December 4th, 2004

syntax tree

etymology entertainment

Yesterday's talk about exploring ancient Chinese etymologies was neat. A prof from the East Asian Studies department is looking at using a (modern) synonym set as a way of getting a "core sample" of languages-of-influence. He compared it to using "words for clothing" in English:
clothes (from Old English clath)
clothing (also from clath, deverbally)
shirt (from Scandinavian skyrt)
skirt (from Scandinavian skyrt also)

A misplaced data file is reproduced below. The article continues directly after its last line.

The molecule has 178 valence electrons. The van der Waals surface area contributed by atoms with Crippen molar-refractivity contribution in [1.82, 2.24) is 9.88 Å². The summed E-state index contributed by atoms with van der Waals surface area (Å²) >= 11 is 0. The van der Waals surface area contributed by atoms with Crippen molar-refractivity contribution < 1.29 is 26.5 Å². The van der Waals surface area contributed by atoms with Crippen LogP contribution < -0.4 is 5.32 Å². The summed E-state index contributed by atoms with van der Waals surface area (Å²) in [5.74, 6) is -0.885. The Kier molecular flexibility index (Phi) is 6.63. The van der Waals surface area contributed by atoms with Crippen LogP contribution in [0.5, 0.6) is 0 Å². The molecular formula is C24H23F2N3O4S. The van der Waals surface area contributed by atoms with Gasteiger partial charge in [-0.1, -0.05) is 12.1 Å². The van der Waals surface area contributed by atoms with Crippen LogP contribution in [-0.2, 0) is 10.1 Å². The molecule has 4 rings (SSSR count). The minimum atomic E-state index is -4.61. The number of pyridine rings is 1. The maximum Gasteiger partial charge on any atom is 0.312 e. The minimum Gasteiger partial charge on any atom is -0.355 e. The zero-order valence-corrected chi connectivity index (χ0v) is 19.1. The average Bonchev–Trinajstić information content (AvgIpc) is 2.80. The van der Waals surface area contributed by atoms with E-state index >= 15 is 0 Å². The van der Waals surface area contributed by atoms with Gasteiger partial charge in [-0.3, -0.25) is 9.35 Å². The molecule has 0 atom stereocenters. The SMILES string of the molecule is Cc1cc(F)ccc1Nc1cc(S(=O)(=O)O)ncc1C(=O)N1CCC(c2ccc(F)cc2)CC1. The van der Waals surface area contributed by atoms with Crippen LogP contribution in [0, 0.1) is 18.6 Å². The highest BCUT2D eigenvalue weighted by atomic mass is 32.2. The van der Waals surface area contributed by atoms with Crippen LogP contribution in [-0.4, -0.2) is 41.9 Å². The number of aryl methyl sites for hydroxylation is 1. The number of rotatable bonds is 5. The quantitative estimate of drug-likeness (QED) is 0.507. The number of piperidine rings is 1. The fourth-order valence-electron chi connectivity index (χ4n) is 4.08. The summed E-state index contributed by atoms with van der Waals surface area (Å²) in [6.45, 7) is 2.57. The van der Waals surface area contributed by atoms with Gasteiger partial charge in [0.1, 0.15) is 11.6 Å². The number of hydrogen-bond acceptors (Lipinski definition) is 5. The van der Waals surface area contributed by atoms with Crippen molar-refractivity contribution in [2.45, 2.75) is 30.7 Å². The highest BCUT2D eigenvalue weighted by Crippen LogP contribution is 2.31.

Then I noticed that when a word is borrowed twice, this professor called them doublets which was funny in the context of "clothing words", because apparently (according to the OED), doublet has both meanings:
1. a. A close-fitting body-garment, with or without sleeves, worn by men from the 14th to the 18th centuries.
2. b. Philol. One of two words (in the same language) representing the same ultimate word but differentiated in form, as cloak and clock, fashion and faction.

So skirt and shirt are doublets and doublets are an example of clothes or clothing, which are also doublets...
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